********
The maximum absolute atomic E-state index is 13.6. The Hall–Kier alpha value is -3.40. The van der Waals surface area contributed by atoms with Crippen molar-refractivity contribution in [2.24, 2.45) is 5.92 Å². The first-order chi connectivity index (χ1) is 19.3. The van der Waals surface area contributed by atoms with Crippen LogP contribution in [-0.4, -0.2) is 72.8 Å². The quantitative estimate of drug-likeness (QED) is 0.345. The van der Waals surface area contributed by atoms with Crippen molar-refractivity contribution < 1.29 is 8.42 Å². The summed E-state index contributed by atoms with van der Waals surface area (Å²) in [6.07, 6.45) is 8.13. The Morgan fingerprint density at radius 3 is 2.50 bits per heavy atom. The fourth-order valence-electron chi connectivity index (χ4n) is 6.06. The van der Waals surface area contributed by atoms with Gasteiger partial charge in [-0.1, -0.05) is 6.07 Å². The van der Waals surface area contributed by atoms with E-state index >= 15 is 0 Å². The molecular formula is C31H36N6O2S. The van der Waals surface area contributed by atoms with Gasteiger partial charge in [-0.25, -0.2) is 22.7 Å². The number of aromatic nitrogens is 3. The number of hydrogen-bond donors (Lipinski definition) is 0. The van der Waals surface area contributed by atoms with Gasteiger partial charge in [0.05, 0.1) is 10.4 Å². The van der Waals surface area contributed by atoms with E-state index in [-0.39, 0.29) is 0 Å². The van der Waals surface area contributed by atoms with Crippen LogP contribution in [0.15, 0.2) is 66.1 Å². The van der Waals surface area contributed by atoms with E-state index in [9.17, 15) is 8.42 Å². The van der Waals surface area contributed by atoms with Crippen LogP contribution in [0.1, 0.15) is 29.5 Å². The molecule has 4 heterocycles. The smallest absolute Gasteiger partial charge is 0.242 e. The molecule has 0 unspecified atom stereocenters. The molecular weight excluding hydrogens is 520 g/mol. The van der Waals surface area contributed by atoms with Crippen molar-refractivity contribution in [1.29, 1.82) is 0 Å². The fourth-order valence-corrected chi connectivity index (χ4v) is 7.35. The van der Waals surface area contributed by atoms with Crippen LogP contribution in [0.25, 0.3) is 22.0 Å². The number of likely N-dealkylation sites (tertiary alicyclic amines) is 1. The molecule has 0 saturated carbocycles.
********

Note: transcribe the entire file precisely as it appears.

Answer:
The maximum absolute atomic E-state index is 13.6. The Hall–Kier alpha value is -3.40. The van der Waals surface area contributed by atoms with Crippen molar-refractivity contribution in [2.24, 2.45) is 5.92 Å². The first-order chi connectivity index (χ1) is 19.3. The van der Waals surface area contributed by atoms with Crippen LogP contribution in [-0.4, -0.2) is 72.8 Å². The quantitative estimate of drug-likeness (QED) is 0.345. The van der Waals surface area contributed by atoms with Crippen molar-refractivity contribution < 1.29 is 8.42 Å². The summed E-state index contributed by atoms with van der Waals surface area (Å²) in [6.07, 6.45) is 8.13. The Morgan fingerprint density at radius 3 is 2.50 bits per heavy atom. The fourth-order valence-electron chi connectivity index (χ4n) is 6.06. The van der Waals surface area contributed by atoms with Gasteiger partial charge in [-0.1, -0.05) is 6.07 Å². The van der Waals surface area contributed by atoms with E-state index >= 15 is 0 Å². The molecular formula is C31H36N6O2S. The van der Waals surface area contributed by atoms with Gasteiger partial charge in [-0.25, -0.2) is 22.7 Å². The number of aromatic nitrogens is 3. The number of hydrogen-bond donors (Lipinski definition) is 0. The van der Waals surface area contributed by atoms with Gasteiger partial charge in [0.05, 0.1) is 10.4 Å². The van der Waals surface area contributed by atoms with E-state index in [-0.39, 0.29) is 0 Å². The van der Waals surface area contributed by atoms with Crippen LogP contribution in [0.15, 0.2) is 66.1 Å². The van der Waals surface area contributed by atoms with E-state index in [9.17, 15) is 8.42 Å². The van der Waals surface area contributed by atoms with Crippen LogP contribution in [0.1, 0.15) is 29.5 Å². The molecule has 4 heterocycles. The smallest absolute Gasteiger partial charge is 0.242 e. The molecule has 0 unspecified atom stereocenters. The molecular weight excluding hydrogens is 520 g/mol. The van der Waals surface area contributed by atoms with Crippen molar-refractivity contribution in [1.29, 1.82) is 0 Å². The fourth-order valence-corrected chi connectivity index (χ4v) is 7.35. The van der Waals surface area contributed by atoms with Crippen LogP contribution in [0.25, 0.3) is 22.0 Å². The number of likely N-dealkylation sites (tertiary alicyclic amines) is 1. The molecule has 0 saturated carbocycles.